Dying for Daylight
Dying for Daylight isn’t just another paint-by-numbers hidden object adventure whose details you won’t remember in a month. It’s got a style all its own, and a juicy story that will keep you interested until the end… or at least, the end of this chapter.
The main character of Dying for Daylight is the one and only Dahlia, a sexy and sardonic vampire who sprung from the imagination of Charlaine Harris, the best-selling author whose novels inspired the True Blood TV show.
In the game, Dahlia’s boss sends her to New Orleans to investigate rumors of a potion that’s supposed to allow vampires to walk in the sun unharmed. Dahlia is more excited by the fact that such a potion would allow her to visit trendy Madison Avenue shops in broad daylight without burning to a crisp. When Dahlia arrives at New Orleans’ Vampire Quarter, or “VQ,” she finds that several of the vampires who were connected to the potion have been murdered by an unknown faction who wants the potion’s secret for themselves.
The game plays out like a typical hidden object adventure as Dahlia hunts down clues about the potion by investigating the streets of New Orleans and beyond. Dahlia can travel freely between scenes, and select which districts to visit from an overhead map. She’ll collect inventory items to help solve puzzles, and frequently zoom in on special hidden object areas that yield key items.
Dying for Daylight is highly polished, with gorgeously-rendered scenes, interesting music, fully voice-acted dialog, and cutscenes that unfold by way of dynamic comic book panels. The puzzles and minigames are refreshingly unorthodox too, like dressing Dahlia in various disguises and helping the ghost of an Elvis impersonator hunt down a jar of sequins for his outfit.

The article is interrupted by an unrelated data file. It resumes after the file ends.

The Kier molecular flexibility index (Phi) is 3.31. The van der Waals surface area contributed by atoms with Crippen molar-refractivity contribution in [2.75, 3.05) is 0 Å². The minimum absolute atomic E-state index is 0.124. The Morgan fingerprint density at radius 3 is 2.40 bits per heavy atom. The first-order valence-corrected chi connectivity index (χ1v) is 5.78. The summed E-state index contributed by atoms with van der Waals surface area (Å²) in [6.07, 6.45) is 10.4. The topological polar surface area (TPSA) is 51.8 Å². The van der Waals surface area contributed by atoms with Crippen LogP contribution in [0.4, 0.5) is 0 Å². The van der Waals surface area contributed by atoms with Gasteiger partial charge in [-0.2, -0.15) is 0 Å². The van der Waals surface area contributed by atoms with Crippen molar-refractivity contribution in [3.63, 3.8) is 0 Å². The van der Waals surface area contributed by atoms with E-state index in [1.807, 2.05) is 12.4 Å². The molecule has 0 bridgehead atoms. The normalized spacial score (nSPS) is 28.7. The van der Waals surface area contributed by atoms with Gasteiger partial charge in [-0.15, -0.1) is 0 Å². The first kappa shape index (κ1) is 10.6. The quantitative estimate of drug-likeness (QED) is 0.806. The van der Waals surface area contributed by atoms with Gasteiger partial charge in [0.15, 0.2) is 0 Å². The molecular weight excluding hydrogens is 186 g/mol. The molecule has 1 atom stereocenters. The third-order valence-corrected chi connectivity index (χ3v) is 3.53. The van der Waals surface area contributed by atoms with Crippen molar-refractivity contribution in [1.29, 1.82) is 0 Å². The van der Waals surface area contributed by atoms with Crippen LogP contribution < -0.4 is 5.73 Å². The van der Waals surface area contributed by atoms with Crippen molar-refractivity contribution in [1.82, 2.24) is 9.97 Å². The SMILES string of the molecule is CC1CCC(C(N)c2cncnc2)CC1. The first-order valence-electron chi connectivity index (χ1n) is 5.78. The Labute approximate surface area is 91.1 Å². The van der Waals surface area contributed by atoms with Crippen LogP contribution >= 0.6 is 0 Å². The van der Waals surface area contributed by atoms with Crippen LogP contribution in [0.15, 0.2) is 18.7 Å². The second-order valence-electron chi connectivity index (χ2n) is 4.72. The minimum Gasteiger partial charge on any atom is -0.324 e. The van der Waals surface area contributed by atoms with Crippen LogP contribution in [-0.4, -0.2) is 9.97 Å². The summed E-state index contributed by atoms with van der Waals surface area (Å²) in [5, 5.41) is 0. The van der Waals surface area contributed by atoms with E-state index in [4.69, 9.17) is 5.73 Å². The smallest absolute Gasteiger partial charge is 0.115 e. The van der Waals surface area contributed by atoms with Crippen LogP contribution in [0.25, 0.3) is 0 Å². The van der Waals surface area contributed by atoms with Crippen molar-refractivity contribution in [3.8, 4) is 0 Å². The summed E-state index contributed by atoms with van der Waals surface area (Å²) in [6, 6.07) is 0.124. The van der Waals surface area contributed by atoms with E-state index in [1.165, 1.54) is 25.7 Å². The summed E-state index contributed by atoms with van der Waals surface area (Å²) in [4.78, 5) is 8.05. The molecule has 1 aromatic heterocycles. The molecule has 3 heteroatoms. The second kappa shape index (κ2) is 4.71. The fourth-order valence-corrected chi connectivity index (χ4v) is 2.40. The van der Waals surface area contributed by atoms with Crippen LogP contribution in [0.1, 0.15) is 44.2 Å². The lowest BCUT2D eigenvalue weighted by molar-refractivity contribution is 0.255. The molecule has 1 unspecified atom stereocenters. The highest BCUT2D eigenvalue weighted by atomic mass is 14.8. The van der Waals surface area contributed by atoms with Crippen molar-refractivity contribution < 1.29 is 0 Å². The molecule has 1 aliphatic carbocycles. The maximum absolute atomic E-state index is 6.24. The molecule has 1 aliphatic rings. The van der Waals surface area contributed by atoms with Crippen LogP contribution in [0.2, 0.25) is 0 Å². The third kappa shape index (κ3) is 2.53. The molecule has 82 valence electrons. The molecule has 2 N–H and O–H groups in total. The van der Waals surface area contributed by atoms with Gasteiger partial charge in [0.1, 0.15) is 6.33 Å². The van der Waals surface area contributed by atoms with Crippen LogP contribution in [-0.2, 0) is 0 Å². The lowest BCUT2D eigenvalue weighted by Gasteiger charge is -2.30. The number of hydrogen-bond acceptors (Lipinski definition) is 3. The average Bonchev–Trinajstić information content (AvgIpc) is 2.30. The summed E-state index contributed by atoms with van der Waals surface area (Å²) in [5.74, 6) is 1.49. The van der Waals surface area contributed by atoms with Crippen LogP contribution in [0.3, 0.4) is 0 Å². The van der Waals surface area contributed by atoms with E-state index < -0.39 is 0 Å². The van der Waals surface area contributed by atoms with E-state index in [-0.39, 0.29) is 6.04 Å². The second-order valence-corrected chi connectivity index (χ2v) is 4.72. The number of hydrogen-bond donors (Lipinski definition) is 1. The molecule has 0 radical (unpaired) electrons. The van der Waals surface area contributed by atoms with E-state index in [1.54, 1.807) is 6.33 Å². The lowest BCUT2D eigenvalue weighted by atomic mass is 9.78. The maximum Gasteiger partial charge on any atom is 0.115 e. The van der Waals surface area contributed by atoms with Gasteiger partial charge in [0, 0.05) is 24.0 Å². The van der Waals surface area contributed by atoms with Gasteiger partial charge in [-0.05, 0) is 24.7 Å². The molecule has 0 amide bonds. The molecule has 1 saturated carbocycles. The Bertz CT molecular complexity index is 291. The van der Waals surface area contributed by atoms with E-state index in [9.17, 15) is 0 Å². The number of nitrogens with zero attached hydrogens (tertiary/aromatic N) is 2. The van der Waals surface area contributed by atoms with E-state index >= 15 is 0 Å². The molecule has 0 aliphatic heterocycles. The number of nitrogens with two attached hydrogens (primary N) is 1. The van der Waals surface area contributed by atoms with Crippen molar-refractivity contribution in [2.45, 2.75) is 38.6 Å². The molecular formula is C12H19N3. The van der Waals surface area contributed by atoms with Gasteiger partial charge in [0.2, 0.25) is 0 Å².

The game’s hint system is particularly well thought out. Using the Hint button during a hidden object search reveals an item on the list, which is the norm, but if a Hint is used outside the HOG scenes you can actually choose which topic to ask for a hint about. This avoids the frustration of being given the same vague and unhelpful hint over and over again to a problem.
It’s unlikely that you’ll need to rely on hints that often, however, since the puzzles aren’t terribly difficult. In fact, they often rely on backtracking to places you’ve already visited to see if a new hidden object hotspot has appeared, which seems a little arbitrary.
Dying for Daylight is divided into four episodes, with each new episode beginning with a handy recap of what happened before. The fourth episode ends with a cliffhanger ending that advertises an upcoming Chapter II – so you’ll have to be patient if you want to see how Dahlia’s adventure ends. Something tells us it’ll be worth the wait.